With their distinctive black and yellow stripes and tendency to hang out in groups, wasps receive attention no matter the time of year. As the weather warms up and spring progresses, you may notice more wasp activity in your yard or around your house.
Wasps, such as yellowjackets (Figure 1A) and paper wasps (Figure 1B), have annual nests, so the individuals that are active now are the queens that survived the winter. These fresh out of hibernation queens are looking for a place to begin their new colony.
For solitary wasps, such as mud daubers, females will construct nests after they emerge in the spring and summer.
Annual wasp nests often escape detection for most of the season. These nests start out small and may be hidden. Spring is a great time to monitor where wasp activity is starting so you can manage these nests before they surprise you in late summer. Soffits, eaves, shutters, down spouts and other voids on the exterior of a home or garage are all potential places for wasps to build their nests (Figure 2).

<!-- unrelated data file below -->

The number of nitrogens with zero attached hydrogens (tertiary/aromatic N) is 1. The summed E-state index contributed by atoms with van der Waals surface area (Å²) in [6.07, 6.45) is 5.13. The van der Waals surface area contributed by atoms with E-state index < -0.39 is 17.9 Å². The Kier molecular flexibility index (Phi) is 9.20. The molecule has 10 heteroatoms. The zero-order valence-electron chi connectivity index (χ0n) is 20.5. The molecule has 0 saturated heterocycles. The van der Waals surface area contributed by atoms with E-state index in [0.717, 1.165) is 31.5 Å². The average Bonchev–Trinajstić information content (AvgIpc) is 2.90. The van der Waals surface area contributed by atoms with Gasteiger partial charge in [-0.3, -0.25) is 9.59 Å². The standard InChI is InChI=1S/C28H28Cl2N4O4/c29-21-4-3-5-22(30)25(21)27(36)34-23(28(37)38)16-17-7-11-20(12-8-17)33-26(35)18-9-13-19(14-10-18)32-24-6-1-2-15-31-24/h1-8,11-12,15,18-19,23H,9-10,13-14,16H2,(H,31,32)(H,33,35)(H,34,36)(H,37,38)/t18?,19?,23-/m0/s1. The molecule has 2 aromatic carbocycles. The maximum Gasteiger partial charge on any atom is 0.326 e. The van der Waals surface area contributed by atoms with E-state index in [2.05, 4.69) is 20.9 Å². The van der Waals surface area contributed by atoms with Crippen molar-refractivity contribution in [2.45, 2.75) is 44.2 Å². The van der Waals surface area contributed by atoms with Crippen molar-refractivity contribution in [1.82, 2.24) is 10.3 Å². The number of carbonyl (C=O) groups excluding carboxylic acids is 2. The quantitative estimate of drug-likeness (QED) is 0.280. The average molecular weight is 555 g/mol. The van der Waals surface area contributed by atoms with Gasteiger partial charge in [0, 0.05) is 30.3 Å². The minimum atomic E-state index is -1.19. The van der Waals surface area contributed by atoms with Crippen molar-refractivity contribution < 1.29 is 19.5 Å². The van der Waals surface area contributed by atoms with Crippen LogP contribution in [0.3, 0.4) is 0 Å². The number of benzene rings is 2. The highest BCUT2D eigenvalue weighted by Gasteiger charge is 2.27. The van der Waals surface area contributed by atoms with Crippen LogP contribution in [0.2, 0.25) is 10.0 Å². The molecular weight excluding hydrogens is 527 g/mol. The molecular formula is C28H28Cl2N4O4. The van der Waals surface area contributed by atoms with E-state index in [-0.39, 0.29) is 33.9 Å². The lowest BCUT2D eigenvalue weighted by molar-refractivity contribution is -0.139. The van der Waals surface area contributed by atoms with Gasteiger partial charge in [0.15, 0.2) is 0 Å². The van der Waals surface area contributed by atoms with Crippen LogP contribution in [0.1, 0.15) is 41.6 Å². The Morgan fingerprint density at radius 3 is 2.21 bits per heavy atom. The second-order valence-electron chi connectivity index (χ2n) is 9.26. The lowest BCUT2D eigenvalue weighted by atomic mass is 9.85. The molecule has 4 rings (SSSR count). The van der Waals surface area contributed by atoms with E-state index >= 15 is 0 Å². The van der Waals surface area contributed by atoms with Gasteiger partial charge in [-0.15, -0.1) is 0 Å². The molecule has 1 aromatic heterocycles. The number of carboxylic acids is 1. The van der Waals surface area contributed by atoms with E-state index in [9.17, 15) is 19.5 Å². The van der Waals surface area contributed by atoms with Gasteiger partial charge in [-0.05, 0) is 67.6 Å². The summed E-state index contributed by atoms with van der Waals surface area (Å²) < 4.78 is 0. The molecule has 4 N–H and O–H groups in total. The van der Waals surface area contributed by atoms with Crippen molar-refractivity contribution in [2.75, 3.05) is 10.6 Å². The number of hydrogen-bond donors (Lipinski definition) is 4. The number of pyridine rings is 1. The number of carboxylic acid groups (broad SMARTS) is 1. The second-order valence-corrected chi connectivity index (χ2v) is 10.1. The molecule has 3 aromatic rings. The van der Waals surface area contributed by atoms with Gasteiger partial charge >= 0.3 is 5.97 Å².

Managing wasps is best done in the spring when their activity is first noticed. Never seal up a void or opening that contains live wasps or an active nest, as they may chew their way out and end up inside the affected structure. Wasp control should be attempted only with great care and preparation.
If applying an insecticide to an active nest, choose a time with cooler temperatures as the wasps will be more sluggish. Wasps have difficulty seeing in the dark, so spraying the nest at night may further reduce their aggressive behavior.
Not every wasp nest has to be controlled. Wasps are actually considered beneficial insects because they contribute to pollination and hunt or scavenge for other insects to feed their young (Figure 3). If they are nesting in an out of the way location, consider allowing them to stay as they can provide benefits around the garden.